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$70-Million Bank Fraud Catches Up to Two Businessmen

SAN DIEGO - Two former principals at a now-bankrupt company they operated pleaded guilty Friday to charges stemming from a $70 million bank fraud conspiracy and tax evasion scheme.

Sterling Wayne Pirtle, 72, and Ronald Allen Fisher, 68, both pleaded guilty to one count each of conspiracy to commit bank fraud and tax evasion.

The defendants admitted they engaged in a scheme through Commercial Money Center that involved the sale of pools of fraudulent sub-prime equipment leases to financial institutions.

According to the plea agreements, Pirle and Fisher included $70 million worth of fraudulent leases in the pools they sold to the financial institutions.

Before declaring bankruptcy, CMC obtained more than $300 million from financial institutions through its sale of sub-prime equipment lease pools.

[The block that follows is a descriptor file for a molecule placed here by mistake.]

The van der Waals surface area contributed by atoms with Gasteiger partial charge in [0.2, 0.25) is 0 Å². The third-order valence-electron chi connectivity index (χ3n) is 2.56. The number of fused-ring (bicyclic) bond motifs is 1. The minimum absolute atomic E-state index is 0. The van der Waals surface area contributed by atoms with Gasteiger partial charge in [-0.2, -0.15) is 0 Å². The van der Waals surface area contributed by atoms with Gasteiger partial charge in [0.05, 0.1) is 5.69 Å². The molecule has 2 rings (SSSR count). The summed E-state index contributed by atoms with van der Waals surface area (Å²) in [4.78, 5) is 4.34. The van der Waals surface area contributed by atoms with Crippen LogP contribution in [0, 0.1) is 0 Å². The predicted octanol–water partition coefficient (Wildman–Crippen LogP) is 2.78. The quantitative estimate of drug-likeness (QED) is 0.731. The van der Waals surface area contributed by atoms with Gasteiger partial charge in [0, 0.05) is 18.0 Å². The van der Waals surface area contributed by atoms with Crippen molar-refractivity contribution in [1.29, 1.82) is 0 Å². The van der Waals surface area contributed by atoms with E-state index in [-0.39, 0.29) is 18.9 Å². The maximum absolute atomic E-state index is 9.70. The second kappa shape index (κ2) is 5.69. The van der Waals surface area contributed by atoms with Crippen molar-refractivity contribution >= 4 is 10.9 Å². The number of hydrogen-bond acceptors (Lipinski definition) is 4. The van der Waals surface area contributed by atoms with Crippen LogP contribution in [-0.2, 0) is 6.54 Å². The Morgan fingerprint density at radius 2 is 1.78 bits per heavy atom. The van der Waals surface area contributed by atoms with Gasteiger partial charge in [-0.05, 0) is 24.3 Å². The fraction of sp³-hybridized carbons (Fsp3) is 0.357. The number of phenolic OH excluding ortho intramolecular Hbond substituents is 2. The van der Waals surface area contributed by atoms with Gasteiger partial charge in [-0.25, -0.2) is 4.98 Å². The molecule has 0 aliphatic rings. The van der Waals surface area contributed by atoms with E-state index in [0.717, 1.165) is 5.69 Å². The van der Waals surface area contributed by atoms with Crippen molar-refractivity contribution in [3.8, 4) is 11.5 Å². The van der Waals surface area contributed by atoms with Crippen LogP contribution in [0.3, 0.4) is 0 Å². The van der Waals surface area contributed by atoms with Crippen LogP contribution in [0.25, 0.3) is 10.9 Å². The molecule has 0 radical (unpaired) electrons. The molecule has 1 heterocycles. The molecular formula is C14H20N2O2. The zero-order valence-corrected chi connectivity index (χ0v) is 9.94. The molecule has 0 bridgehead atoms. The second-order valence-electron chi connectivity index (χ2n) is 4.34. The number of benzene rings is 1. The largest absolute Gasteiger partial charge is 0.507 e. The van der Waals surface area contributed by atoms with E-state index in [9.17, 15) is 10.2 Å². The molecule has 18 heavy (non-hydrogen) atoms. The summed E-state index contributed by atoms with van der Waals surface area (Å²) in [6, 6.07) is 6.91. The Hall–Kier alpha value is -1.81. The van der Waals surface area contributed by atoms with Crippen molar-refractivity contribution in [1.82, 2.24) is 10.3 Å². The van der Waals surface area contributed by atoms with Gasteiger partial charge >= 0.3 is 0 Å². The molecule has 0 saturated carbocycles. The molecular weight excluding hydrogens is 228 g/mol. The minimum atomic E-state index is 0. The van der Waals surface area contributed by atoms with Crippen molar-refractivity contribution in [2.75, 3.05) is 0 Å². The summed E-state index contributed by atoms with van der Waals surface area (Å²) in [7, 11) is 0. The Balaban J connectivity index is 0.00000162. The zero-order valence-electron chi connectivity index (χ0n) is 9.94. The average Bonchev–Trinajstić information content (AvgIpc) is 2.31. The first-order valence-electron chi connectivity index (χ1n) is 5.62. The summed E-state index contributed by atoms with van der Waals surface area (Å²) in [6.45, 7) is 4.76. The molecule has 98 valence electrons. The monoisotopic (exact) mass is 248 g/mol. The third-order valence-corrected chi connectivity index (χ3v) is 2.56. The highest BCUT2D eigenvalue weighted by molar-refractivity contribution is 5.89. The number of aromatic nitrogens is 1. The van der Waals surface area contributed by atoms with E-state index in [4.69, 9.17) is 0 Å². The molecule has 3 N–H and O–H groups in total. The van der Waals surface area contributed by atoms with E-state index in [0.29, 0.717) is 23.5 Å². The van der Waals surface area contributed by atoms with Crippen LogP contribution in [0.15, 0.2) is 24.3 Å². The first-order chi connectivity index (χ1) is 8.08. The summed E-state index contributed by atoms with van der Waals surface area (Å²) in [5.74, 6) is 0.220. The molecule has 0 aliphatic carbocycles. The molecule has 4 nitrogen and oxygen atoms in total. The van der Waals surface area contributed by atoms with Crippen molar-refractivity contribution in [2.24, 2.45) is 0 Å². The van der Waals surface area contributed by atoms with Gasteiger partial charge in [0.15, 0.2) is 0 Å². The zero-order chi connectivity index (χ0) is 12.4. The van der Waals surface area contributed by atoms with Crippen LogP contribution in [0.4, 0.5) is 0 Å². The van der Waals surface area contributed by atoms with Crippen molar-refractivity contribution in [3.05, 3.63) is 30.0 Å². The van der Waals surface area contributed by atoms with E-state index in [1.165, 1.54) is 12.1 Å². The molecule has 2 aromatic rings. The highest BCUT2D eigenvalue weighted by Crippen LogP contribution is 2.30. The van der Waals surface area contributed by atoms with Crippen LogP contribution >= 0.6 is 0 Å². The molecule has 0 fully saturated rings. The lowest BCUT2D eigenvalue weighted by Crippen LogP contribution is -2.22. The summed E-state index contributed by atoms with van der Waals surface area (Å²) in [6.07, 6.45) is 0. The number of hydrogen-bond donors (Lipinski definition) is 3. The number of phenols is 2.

The tax evasion counts stemmed from unreported income each defendant earned at CMC. Both Pirtle and Fisher admitted they evaded payment of about $1 million each in personal income taxes on the millions of dollars they received from CMC.

Purported to be Ron Fisher's gulf front home and yacht.

Fisher's son, Mark, pleaded guilty to the same charges on March 23, admitting his role in the conspiracy and that he evaded payment of about $500,000 in personal taxes on nearly $2 million in unreported income from CMC.

The defendant's daughter, Kelly Fisher, pleaded guilty to tax evasion in June 2007 and was sentenced to prison.

Pirtle and Ronald Fisher are scheduled to be sentenced Nov. 23 by U.S. District Judge Thomas Whelan.

Mark Fisher's sentencing is set for Nov. 30.